Book Image

Apache Karaf Cookbook

By : Jamie Goodyear, Johan Edstorm, Achim Nierbeck, Heath J Kesler
Book Image

Apache Karaf Cookbook

By: Jamie Goodyear, Johan Edstorm, Achim Nierbeck, Heath J Kesler

Overview of this book

Table of Contents (17 chapters)
Apache Karaf Cookbook
About the Authors
About the Reviewers

Creating our own custom Karaf command using a Maven archetype

The Karaf console provides a multitude of useful commands to interact with the OSGi runtime and manage deployed applications. As a systems builder, you may want to develop custom commands that integrate directly into Karaf so that you can automate tasks or interact directly with your applications.

Custom Karaf commands will appear in your container as a fully integrated component of the console, as shown in the following screenshot:

The previous screenshot illustrates our sample cookbook command accepting an option flag and an argument. Let's dive into building your own command.

Getting ready

The ingredients of this recipe include the Apache Karaf distribution kit, access to JDK, Maven, and a source code editor. The sample code for this recipe is available at

How to do it…

  1. The first step is generating a template command project. To encourage building custom commands, the community has provided the following Maven archetype invocation to generate Karaf command projects:

    mvn archetype:generate \
      -DarchetypeGroupId=org.apache.karaf.archetypes \
      -DarchetypeArtifactId=karaf-command-archetype \
      -DarchetypeVersion=3.0.0 \
      -DgroupId=com.packt.chapter1 \
      -DartifactId=command \
    -Dversion=1.0.0-SNAPSHOT \

    In the preceding archetype invocation, we supply the Maven project group and artifact names. The process will request you to supply a command name. Maven then generates a project template for your command.

  2. The next step is implementing your custom code. The custom command template project will supply you with a Maven POM file, Blueprint wiring (in the src/main/resources/OSGI-INF/blueprint directory), and custom command stub implementation (in the src/main/java/ directory). Edit these files as required to add your custom actions.

  3. The last step is building and deploying the custom command in Karaf. We build our command via the Maven invocation mvn install. Deploying it in Karaf only requires issuing a well-formed install command; to do this, invoke install –s mvn:groupId/artifactId in the Karaf console. Consider the following invocation:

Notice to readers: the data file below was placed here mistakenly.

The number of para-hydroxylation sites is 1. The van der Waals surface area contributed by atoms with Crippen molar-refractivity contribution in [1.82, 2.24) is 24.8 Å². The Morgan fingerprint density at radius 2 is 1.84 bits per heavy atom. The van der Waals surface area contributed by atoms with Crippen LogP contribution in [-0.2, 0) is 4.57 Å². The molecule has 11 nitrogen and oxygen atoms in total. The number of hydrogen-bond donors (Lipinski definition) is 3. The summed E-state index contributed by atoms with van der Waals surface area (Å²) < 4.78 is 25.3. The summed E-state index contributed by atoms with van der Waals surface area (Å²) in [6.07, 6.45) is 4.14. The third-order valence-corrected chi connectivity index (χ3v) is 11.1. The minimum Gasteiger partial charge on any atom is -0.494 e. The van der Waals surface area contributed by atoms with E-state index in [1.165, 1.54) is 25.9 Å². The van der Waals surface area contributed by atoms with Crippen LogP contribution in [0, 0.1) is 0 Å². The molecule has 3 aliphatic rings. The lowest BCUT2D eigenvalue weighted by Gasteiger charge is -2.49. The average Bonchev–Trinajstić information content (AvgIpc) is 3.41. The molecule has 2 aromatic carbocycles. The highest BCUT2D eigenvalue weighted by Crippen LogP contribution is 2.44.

karaf@root()> install –s mvn:com.packt.chapter1/command
     Bundle ID: 88

    The preceding invocation has the groupId value as com.packt.chapter1 and the artifactId value as command.

How it works…

The Maven archetype generates the POM build file, Java code, and Blueprint file for your custom command. Let's take a look at these key components.

The generated POM file contains all of the essential dependencies a Karaf command requires and sets up a basic Maven Bundle Plugin configuration. Edit this file to bring in additional libraries your command requires. Make sure that you update your bundle's build parameters accordingly. When this project is built, a bundle will be produced that can be installed directly into Karaf.

Our custom command logic resides in the generated Java source file, which will be named after the command name you supplied. The generated command extends Karaf's OSGICommandSupport class, which provides us with access to the underlying command session and OSGi environment. A Command annotation adorns our code. This provides the runtime with the scope, name, and description. Karaf provides the Argument and Option annotations to simplify adding a command-line argument and option processing.

The Blueprint container wires together our command implementation to the commands available in Karaf's console.


For more information on extending Karaf's console, see

There's more…

Thanks to Apache Karaf's SSHD service and remote client, your custom commands can be leveraged to provide external command and control of your applications. Just pass your command and its parameters to the remote client and monitor the returned results.

See also

  • The Branding the Apache Karaf console recipe